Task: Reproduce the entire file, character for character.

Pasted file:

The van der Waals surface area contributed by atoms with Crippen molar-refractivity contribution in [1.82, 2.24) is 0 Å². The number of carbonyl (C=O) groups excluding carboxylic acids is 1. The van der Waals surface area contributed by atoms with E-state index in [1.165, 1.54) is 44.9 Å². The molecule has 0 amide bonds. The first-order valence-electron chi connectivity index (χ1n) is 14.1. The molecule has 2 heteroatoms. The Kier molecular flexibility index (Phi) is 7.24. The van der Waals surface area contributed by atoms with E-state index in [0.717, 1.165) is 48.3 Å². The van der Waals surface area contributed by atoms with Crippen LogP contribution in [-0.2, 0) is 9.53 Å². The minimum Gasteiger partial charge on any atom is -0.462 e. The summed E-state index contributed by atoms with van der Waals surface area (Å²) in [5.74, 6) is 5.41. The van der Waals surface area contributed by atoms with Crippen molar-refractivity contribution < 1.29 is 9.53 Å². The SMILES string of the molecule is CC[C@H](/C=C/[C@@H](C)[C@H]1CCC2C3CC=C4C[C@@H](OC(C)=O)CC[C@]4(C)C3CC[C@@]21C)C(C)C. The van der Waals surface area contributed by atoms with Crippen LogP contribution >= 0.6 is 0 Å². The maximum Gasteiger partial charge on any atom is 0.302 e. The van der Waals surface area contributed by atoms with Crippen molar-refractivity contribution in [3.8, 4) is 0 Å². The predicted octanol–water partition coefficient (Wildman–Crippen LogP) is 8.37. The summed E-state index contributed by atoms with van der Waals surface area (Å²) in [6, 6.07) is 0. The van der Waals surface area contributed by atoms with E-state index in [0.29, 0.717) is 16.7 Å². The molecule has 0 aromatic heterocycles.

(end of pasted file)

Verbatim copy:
The van der Waals surface area contributed by atoms with Crippen molar-refractivity contribution in [1.82, 2.24) is 0 Å². The number of carbonyl (C=O) groups excluding carboxylic acids is 1. The van der Waals surface area contributed by atoms with E-state index in [1.165, 1.54) is 44.9 Å². The molecule has 0 amide bonds. The first-order valence-electron chi connectivity index (χ1n) is 14.1. The molecule has 2 heteroatoms. The Kier molecular flexibility index (Phi) is 7.24. The van der Waals surface area contributed by atoms with E-state index in [0.717, 1.165) is 48.3 Å². The van der Waals surface area contributed by atoms with Crippen LogP contribution in [-0.2, 0) is 9.53 Å². The minimum Gasteiger partial charge on any atom is -0.462 e. The summed E-state index contributed by atoms with van der Waals surface area (Å²) in [5.74, 6) is 5.41. The van der Waals surface area contributed by atoms with Crippen molar-refractivity contribution < 1.29 is 9.53 Å². The SMILES string of the molecule is CC[C@H](/C=C/[C@@H](C)[C@H]1CCC2C3CC=C4C[C@@H](OC(C)=O)CC[C@]4(C)C3CC[C@@]21C)C(C)C. The van der Waals surface area contributed by atoms with Crippen LogP contribution >= 0.6 is 0 Å². The maximum Gasteiger partial charge on any atom is 0.302 e. The van der Waals surface area contributed by atoms with Crippen molar-refractivity contribution in [3.8, 4) is 0 Å². The predicted octanol–water partition coefficient (Wildman–Crippen LogP) is 8.37. The summed E-state index contributed by atoms with van der Waals surface area (Å²) in [6, 6.07) is 0. The van der Waals surface area contributed by atoms with E-state index in [0.29, 0.717) is 16.7 Å². The molecule has 0 aromatic heterocycles.